The northern portions of the creek are difficult with many logjams and shallow water. Most paddlers opt to put in at the Econfina Livery as the livery offers the option of pick up and return at the take out at SR 388 bridge. They also have kayaks and canoes available for rent. Click here to continue
Hard Labor Creek Off Road Park in Chipley offers miles of off road trails
Are you into off road trail riding? Northwest Florida’s newest offering in Chipley might have just what you’re looking for.
Hard Labor Creek Off Road Park opened in 2010 by off road bike enthusiasts Ted Everett and Dexter Leadbeater. Custom groomed trails transverse and wind around more than 700 acres in the pinewoods off Hwy. 277.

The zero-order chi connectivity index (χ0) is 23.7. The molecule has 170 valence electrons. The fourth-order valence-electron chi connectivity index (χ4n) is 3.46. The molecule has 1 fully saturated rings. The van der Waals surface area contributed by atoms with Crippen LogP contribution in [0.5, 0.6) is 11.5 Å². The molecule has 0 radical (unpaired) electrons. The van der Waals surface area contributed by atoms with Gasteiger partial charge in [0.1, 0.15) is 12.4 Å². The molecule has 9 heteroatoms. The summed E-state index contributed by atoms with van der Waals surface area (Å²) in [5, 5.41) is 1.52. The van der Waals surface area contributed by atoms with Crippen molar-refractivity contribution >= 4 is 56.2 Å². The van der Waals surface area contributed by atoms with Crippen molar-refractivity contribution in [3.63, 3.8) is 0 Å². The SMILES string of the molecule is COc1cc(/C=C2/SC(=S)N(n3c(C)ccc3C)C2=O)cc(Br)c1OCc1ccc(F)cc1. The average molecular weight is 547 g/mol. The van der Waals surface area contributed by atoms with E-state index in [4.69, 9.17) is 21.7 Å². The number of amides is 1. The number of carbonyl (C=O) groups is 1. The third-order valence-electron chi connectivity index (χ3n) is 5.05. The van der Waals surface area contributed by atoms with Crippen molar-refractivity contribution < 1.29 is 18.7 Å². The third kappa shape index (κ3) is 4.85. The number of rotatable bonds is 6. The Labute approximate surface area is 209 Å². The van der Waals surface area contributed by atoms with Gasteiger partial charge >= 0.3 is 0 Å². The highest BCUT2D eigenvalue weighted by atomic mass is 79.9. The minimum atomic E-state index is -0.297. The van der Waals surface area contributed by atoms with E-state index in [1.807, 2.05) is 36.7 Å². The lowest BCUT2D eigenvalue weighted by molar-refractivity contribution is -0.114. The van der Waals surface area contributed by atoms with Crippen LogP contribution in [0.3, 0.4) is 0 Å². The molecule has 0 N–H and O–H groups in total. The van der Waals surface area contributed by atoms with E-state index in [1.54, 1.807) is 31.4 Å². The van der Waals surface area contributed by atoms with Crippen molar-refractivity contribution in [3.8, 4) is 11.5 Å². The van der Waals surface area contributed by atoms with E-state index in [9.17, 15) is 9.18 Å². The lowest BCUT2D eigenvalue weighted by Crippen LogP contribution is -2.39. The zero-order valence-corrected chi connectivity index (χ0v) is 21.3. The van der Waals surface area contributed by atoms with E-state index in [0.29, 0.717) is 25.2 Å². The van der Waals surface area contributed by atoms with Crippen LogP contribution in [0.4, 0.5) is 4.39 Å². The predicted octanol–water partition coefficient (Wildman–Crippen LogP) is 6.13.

“It’s all about the passion,” said Leadbeater, a life long fan of the sport.
The trails are designed for all skill levels and ages. Several races are held during the year including training classes hosted by nationally ranked competitors.
The park is open on Saturdays and Sundays from 8 a.m. – 5 p.m. in winter, until 6 p.m. in summer. Click here to learn more
Seacrest Wolf Preserve provides safe haven for displaced gray wolves
Cynthia Watkins, owner of the Seacrest Wolf Preserve has been fond of animals as long as she can remember. A show breeder of Siberian Huskies early on in her career, she became interested in the conservation of wolves in the 1980s. In 1995, Cynthia became involved with the Yellowstone National Park Wolf Reintroduction Program where she experienced her first physical contact with a wolf.
“The experience stoked the fire of conservation in my heart,” Cynthia said beaming with enthusiasm for the animals.